Are GBTC inflows misleading?
This morning Pfizer gave the world an update on their vaccine candidate, with more details about efficacy across age groups. The vaccine efficacy is now estimated at 95%, and Pfizer expects to submit a request to the FDA for an emergency use authorization (EUA) within days. The company plans to produce 50 million doses by the end of the year. This news has helped to keep equity markets afloat, even as covid cases continue to surge. Meanwhile, equity volatility continues to come down, with the VIX trending closer and closer to 20, its lowest level since February.
In crypto world, BTC traded over $18,000 overnight, but has since pulled back just below that psychological barrier. Chartists and technical analysts are comparing the price action to 2017 and many are calling for a pull back, but I personally donât put much credence in the idea of looking at charts from the past and assuming that they will repeat in the future.Â Daily inflows into Grayscaleâs GBTC are reaching an unprecedented level, but it is hard to say how much of that new investment is coming from actual new money inflows into the product, or how much is from sophisticated hedge funds executing a complicated arbitrage (âarbâ) trade. In an arb trade a hedge fund could borrow BTC from retail holders, paying them a reasonable interest rate to take control of the coins, then handing the borrowed coins over to a firm like Grayscale, receiving restricted shares in return. The arb is completed in 6 months time, when the hedge fundâs new shares become unrestricted and they can sell them on the open market, using the proceeds to purchase BTC and returning the purchased BTC to the retail clients they originally borrowed from. The trade makes money for the hedge fund as long as the premium that GBTC is trading to NAV at the end of the trade exceeds the cost of the financing they incurred during the life of the trade.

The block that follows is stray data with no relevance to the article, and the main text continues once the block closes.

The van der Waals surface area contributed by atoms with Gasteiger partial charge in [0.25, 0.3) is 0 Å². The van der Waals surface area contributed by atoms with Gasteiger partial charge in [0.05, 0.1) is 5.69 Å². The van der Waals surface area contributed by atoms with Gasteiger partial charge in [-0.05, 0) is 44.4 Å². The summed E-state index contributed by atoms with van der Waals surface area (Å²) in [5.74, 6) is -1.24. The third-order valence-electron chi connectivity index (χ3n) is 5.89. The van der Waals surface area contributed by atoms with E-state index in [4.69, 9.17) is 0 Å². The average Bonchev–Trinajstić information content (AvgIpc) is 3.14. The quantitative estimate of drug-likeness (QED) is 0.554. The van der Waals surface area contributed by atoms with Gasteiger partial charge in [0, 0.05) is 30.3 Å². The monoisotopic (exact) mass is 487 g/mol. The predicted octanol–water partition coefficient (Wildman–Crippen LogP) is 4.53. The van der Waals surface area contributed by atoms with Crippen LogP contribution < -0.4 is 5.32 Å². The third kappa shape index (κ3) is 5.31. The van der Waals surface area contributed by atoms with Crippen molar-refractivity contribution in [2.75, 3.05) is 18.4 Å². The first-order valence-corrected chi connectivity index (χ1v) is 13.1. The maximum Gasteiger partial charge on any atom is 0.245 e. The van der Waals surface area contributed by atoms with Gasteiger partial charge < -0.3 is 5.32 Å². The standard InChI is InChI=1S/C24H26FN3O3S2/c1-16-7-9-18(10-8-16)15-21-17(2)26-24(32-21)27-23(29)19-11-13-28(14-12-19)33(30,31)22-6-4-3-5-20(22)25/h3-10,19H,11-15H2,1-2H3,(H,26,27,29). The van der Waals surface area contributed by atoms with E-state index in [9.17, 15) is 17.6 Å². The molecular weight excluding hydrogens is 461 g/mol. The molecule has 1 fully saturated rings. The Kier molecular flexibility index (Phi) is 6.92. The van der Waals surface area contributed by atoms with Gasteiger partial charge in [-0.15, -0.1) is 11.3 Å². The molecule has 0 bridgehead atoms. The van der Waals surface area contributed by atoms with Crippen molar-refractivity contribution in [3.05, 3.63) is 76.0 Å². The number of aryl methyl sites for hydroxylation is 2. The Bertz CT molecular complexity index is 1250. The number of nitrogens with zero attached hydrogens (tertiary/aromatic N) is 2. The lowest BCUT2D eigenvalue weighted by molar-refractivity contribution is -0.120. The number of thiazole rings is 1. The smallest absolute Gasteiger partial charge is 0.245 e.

Itâs a good trade, and there is a lot of reason to believe that it will be successful. But it does cloud the picture about how much money is flowing in to BTC, as any Grayscale inflows that are part of an arb trade like this are not truly inflows, as the hedge fund executing the trade is not actually taking directional BTC risk (they are only taking risk on the GBTC premium over NAV).
That being said, I think that money inflows in to BTC are still strong and (maybe more importantly) sticky. I would just caution against looking at GBTC inflows as a proxy for the magnitude of new investment.
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